The smartest decision you can make is to start on a small scale and focus your attention on making your veggie patch as productive as possible. Don’t launch yourself into subsidising your current food needs, let alone becoming self-sufficient.

Huh. This book seems to be eerily written about and for me. So I’ve found myself inhaling its contents—figuratively and, because of the high production values, literally too.

The tasks outlined in The Little Veggie Patch Co. are practical, humour-filled, and achievable. I haven’t been disheartened by the difficulty of them as I was with those in Indira Naidoo’s book, which was incredibly well researched, but intense and beyond my extremely low skill level.

The Little Veggie Patch Co. doesn’t dumb the processes down by any stretch, but it doesn’t try to overwhelm you with information. I get the sense these guys—the owners of the business on which the book is based and the co-authors of the book—are very much familiar with explaining the how-tos of gardening in accessible, memorable ways.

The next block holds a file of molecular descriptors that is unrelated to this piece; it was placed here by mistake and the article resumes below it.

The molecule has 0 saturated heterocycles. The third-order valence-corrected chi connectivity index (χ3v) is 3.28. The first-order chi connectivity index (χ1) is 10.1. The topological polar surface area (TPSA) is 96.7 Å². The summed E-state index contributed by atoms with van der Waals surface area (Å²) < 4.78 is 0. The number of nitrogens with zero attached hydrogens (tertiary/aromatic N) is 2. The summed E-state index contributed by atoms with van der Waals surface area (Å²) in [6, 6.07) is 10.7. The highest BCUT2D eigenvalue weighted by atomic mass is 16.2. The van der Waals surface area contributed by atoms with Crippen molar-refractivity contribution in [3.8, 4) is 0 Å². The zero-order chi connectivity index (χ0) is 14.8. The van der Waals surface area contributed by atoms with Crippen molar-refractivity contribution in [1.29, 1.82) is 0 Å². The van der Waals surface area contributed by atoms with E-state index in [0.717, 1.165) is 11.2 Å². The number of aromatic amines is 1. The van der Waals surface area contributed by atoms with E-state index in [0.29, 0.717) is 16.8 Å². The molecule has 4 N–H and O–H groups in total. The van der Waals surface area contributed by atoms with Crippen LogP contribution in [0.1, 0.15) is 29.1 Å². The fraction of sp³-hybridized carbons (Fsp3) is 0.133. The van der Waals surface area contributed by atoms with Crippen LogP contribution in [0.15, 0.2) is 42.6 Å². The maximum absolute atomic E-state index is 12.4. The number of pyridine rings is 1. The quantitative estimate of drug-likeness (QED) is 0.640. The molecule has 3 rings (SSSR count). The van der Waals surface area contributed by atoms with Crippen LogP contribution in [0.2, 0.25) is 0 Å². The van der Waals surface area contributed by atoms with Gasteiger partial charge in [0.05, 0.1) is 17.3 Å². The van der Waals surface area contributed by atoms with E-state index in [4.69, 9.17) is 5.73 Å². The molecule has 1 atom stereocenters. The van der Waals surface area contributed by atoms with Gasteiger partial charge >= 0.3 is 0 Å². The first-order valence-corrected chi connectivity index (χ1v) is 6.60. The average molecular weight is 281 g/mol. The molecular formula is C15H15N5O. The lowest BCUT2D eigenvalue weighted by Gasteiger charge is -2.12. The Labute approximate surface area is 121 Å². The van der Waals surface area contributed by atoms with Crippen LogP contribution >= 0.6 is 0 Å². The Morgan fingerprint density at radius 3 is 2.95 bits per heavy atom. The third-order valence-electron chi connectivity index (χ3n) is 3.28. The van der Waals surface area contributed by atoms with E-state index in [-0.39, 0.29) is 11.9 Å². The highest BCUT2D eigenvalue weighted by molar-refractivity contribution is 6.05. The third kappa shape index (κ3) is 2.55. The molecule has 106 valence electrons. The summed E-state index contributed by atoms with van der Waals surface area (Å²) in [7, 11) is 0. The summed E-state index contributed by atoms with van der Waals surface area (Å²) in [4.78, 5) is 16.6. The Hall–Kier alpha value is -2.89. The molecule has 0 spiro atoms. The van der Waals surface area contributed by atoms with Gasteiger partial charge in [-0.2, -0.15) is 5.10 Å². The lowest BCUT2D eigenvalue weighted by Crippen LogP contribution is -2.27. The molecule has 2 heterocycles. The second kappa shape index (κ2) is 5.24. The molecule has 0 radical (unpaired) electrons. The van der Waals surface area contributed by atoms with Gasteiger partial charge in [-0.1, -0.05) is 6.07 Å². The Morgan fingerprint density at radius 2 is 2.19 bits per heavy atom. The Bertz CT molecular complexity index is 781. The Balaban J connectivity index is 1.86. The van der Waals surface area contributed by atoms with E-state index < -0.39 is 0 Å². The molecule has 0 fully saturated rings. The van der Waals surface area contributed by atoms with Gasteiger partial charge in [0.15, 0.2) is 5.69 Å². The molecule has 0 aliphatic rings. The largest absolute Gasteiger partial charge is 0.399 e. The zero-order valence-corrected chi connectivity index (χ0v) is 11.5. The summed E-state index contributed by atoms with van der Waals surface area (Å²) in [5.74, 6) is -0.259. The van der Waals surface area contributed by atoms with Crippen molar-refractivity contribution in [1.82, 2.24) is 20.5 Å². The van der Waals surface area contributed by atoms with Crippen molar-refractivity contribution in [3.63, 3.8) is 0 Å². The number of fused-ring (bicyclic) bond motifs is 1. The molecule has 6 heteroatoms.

For example, they’ve introduced me to the concept of compost ‘lasagne’, which for the first time made me understand how to organise layers in compost (and the importance of doing so).

The Little Veggie Patch Co.They made me realise I could manage a worm farm. And they have inspired me to attempt no-dig gardening, which is apparently both the lazy person’s garden and the smart person’s one.

They’ve shown it’s possible—optimal even—to have raised garden beds. Better yet, apple orchard boxes that offer a rustic aesthetic and ergonomic goodness in one.

They’ve also provided vegetable-by-vegetable breakdowns of what to plant, when, and how to nurture it. Then they’ve added in some scrummy recipes to boot.

All of this is accompanied by exquisite images with simple, step-by-step accompanying instructions (please forgive my dodgy Instagram pics of them, but you get the idea).

Suffice to say I’m still staying up late into the night sketching out my plans for vegetable- and chooken-led self-sufficiency, but I’m doing so better informed and with a better plan. Oh, and with a beautifully designed book to inspire.